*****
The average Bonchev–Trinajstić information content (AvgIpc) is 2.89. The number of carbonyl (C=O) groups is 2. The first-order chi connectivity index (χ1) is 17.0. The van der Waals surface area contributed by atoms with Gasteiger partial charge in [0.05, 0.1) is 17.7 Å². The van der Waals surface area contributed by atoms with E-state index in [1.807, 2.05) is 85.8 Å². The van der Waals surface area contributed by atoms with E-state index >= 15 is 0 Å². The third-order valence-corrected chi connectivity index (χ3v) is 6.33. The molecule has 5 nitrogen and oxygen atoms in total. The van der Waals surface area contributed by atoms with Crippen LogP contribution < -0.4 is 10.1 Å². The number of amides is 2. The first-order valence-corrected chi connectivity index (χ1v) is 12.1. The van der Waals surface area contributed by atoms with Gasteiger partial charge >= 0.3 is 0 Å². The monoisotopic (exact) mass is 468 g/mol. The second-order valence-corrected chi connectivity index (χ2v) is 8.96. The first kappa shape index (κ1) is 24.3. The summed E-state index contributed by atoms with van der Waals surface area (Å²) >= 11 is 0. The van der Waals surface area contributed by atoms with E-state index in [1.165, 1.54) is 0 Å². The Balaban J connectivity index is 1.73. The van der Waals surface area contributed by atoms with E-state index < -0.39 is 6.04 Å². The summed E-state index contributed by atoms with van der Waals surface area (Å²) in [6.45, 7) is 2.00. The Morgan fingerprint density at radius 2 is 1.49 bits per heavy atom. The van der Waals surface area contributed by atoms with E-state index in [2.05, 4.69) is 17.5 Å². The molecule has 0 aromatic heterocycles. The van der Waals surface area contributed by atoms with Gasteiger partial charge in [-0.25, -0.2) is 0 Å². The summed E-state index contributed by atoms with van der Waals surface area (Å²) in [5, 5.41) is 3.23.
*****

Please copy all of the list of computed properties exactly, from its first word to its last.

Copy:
The average Bonchev–Trinajstić information content (AvgIpc) is 2.89. The number of carbonyl (C=O) groups is 2. The first-order chi connectivity index (χ1) is 17.0. The van der Waals surface area contributed by atoms with Gasteiger partial charge in [0.05, 0.1) is 17.7 Å². The van der Waals surface area contributed by atoms with E-state index in [1.807, 2.05) is 85.8 Å². The van der Waals surface area contributed by atoms with E-state index >= 15 is 0 Å². The third-order valence-corrected chi connectivity index (χ3v) is 6.33. The molecule has 5 nitrogen and oxygen atoms in total. The van der Waals surface area contributed by atoms with Crippen LogP contribution < -0.4 is 10.1 Å². The number of amides is 2. The first-order valence-corrected chi connectivity index (χ1v) is 12.1. The van der Waals surface area contributed by atoms with Gasteiger partial charge >= 0.3 is 0 Å². The monoisotopic (exact) mass is 468 g/mol. The second-order valence-corrected chi connectivity index (χ2v) is 8.96. The first kappa shape index (κ1) is 24.3. The summed E-state index contributed by atoms with van der Waals surface area (Å²) >= 11 is 0. The van der Waals surface area contributed by atoms with E-state index in [1.165, 1.54) is 0 Å². The Balaban J connectivity index is 1.73. The van der Waals surface area contributed by atoms with E-state index < -0.39 is 6.04 Å². The summed E-state index contributed by atoms with van der Waals surface area (Å²) in [6.45, 7) is 2.00. The Morgan fingerprint density at radius 2 is 1.49 bits per heavy atom. The van der Waals surface area contributed by atoms with E-state index in [2.05, 4.69) is 17.5 Å². The molecule has 0 aromatic heterocycles. The van der Waals surface area contributed by atoms with Gasteiger partial charge in [-0.25, -0.2) is 0 Å². The summed E-state index contributed by atoms with van der Waals surface area (Å²) in [5, 5.41) is 3.23.